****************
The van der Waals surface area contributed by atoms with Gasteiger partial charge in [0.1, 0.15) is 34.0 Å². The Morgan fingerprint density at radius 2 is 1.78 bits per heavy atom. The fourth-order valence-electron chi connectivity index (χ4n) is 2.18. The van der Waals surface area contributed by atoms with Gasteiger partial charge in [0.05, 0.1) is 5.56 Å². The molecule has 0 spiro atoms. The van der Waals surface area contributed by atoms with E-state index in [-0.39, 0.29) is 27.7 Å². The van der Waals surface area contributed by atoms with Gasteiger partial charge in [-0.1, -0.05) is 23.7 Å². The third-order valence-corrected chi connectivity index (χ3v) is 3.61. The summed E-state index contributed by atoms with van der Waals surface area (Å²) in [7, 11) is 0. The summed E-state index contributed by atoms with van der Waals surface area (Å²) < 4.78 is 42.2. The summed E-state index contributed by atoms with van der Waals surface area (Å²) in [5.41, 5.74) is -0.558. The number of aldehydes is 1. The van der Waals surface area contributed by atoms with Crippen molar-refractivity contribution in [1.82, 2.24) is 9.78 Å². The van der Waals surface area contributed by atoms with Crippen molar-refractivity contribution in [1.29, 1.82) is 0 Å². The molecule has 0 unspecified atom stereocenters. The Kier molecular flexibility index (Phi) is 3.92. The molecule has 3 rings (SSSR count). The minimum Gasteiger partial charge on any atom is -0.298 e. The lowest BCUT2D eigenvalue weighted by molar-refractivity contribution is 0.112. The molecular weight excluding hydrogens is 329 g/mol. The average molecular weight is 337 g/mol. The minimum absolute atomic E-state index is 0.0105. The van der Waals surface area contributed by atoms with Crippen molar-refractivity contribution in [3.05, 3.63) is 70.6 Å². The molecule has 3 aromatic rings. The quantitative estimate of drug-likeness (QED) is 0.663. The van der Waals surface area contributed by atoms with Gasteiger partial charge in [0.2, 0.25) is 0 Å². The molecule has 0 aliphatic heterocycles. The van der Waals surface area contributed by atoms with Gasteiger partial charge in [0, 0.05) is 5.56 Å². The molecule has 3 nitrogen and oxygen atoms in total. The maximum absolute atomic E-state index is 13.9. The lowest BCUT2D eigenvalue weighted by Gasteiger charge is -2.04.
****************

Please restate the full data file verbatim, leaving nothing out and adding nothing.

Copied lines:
The van der Waals surface area contributed by atoms with Gasteiger partial charge in [0.1, 0.15) is 34.0 Å². The Morgan fingerprint density at radius 2 is 1.78 bits per heavy atom. The fourth-order valence-electron chi connectivity index (χ4n) is 2.18. The van der Waals surface area contributed by atoms with Gasteiger partial charge in [0.05, 0.1) is 5.56 Å². The molecule has 0 spiro atoms. The van der Waals surface area contributed by atoms with E-state index in [-0.39, 0.29) is 27.7 Å². The van der Waals surface area contributed by atoms with Gasteiger partial charge in [-0.1, -0.05) is 23.7 Å². The third-order valence-corrected chi connectivity index (χ3v) is 3.61. The summed E-state index contributed by atoms with van der Waals surface area (Å²) in [7, 11) is 0. The summed E-state index contributed by atoms with van der Waals surface area (Å²) < 4.78 is 42.2. The summed E-state index contributed by atoms with van der Waals surface area (Å²) in [5.41, 5.74) is -0.558. The number of aldehydes is 1. The van der Waals surface area contributed by atoms with Crippen molar-refractivity contribution in [1.82, 2.24) is 9.78 Å². The van der Waals surface area contributed by atoms with Crippen molar-refractivity contribution in [1.29, 1.82) is 0 Å². The molecule has 0 unspecified atom stereocenters. The Kier molecular flexibility index (Phi) is 3.92. The molecule has 3 rings (SSSR count). The minimum Gasteiger partial charge on any atom is -0.298 e. The lowest BCUT2D eigenvalue weighted by molar-refractivity contribution is 0.112. The molecular weight excluding hydrogens is 329 g/mol. The average molecular weight is 337 g/mol. The minimum absolute atomic E-state index is 0.0105. The van der Waals surface area contributed by atoms with Crippen molar-refractivity contribution in [3.05, 3.63) is 70.6 Å². The molecule has 3 aromatic rings. The quantitative estimate of drug-likeness (QED) is 0.663. The van der Waals surface area contributed by atoms with Gasteiger partial charge in [0.2, 0.25) is 0 Å². The molecule has 0 aliphatic heterocycles. The van der Waals surface area contributed by atoms with Gasteiger partial charge in [0, 0.05) is 5.56 Å². The molecule has 3 nitrogen and oxygen atoms in total. The maximum absolute atomic E-state index is 13.9. The lowest BCUT2D eigenvalue weighted by Gasteiger charge is -2.04.